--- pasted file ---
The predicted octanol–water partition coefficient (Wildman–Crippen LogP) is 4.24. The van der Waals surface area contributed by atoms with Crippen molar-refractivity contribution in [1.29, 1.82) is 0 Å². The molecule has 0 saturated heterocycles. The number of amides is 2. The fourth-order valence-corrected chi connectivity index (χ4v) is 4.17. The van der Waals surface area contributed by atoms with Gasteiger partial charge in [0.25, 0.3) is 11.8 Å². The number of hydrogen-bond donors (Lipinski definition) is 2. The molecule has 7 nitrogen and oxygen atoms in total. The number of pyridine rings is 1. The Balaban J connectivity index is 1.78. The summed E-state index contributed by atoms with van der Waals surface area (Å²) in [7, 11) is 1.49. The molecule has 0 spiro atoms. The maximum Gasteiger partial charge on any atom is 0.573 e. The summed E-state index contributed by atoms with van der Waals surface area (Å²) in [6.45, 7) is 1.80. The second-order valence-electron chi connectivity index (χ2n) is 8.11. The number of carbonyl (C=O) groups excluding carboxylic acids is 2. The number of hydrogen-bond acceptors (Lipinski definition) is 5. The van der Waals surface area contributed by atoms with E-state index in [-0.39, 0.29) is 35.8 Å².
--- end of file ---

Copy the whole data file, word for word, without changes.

The predicted octanol–water partition coefficient (Wildman–Crippen LogP) is 4.24. The van der Waals surface area contributed by atoms with Crippen molar-refractivity contribution in [1.29, 1.82) is 0 Å². The molecule has 0 saturated heterocycles. The number of amides is 2. The fourth-order valence-corrected chi connectivity index (χ4v) is 4.17. The van der Waals surface area contributed by atoms with Gasteiger partial charge in [0.25, 0.3) is 11.8 Å². The number of hydrogen-bond donors (Lipinski definition) is 2. The molecule has 7 nitrogen and oxygen atoms in total. The number of pyridine rings is 1. The Balaban J connectivity index is 1.78. The summed E-state index contributed by atoms with van der Waals surface area (Å²) in [7, 11) is 1.49. The molecule has 0 spiro atoms. The maximum Gasteiger partial charge on any atom is 0.573 e. The summed E-state index contributed by atoms with van der Waals surface area (Å²) in [6.45, 7) is 1.80. The second-order valence-electron chi connectivity index (χ2n) is 8.11. The number of carbonyl (C=O) groups excluding carboxylic acids is 2. The number of hydrogen-bond acceptors (Lipinski definition) is 5. The van der Waals surface area contributed by atoms with E-state index in [-0.39, 0.29) is 35.8 Å².